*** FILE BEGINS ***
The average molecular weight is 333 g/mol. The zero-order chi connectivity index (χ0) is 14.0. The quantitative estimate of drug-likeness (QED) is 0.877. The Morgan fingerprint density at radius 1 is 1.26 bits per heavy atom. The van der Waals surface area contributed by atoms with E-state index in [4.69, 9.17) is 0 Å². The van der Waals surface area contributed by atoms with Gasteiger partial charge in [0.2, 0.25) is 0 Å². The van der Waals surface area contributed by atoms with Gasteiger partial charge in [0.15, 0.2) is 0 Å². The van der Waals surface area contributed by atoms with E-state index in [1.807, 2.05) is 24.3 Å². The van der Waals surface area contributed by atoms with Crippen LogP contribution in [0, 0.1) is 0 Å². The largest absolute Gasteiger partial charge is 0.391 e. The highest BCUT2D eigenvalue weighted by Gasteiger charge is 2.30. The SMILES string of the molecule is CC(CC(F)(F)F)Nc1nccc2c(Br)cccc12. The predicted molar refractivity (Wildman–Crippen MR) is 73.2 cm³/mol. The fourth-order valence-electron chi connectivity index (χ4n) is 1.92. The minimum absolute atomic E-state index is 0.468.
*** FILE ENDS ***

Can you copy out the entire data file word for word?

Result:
The average molecular weight is 333 g/mol. The zero-order chi connectivity index (χ0) is 14.0. The quantitative estimate of drug-likeness (QED) is 0.877. The Morgan fingerprint density at radius 1 is 1.26 bits per heavy atom. The van der Waals surface area contributed by atoms with E-state index in [4.69, 9.17) is 0 Å². The van der Waals surface area contributed by atoms with Gasteiger partial charge in [0.2, 0.25) is 0 Å². The van der Waals surface area contributed by atoms with Gasteiger partial charge in [0.15, 0.2) is 0 Å². The van der Waals surface area contributed by atoms with E-state index in [1.807, 2.05) is 24.3 Å². The van der Waals surface area contributed by atoms with Crippen LogP contribution in [0, 0.1) is 0 Å². The largest absolute Gasteiger partial charge is 0.391 e. The highest BCUT2D eigenvalue weighted by Gasteiger charge is 2.30. The SMILES string of the molecule is CC(CC(F)(F)F)Nc1nccc2c(Br)cccc12. The predicted molar refractivity (Wildman–Crippen MR) is 73.2 cm³/mol. The fourth-order valence-electron chi connectivity index (χ4n) is 1.92. The minimum absolute atomic E-state index is 0.468.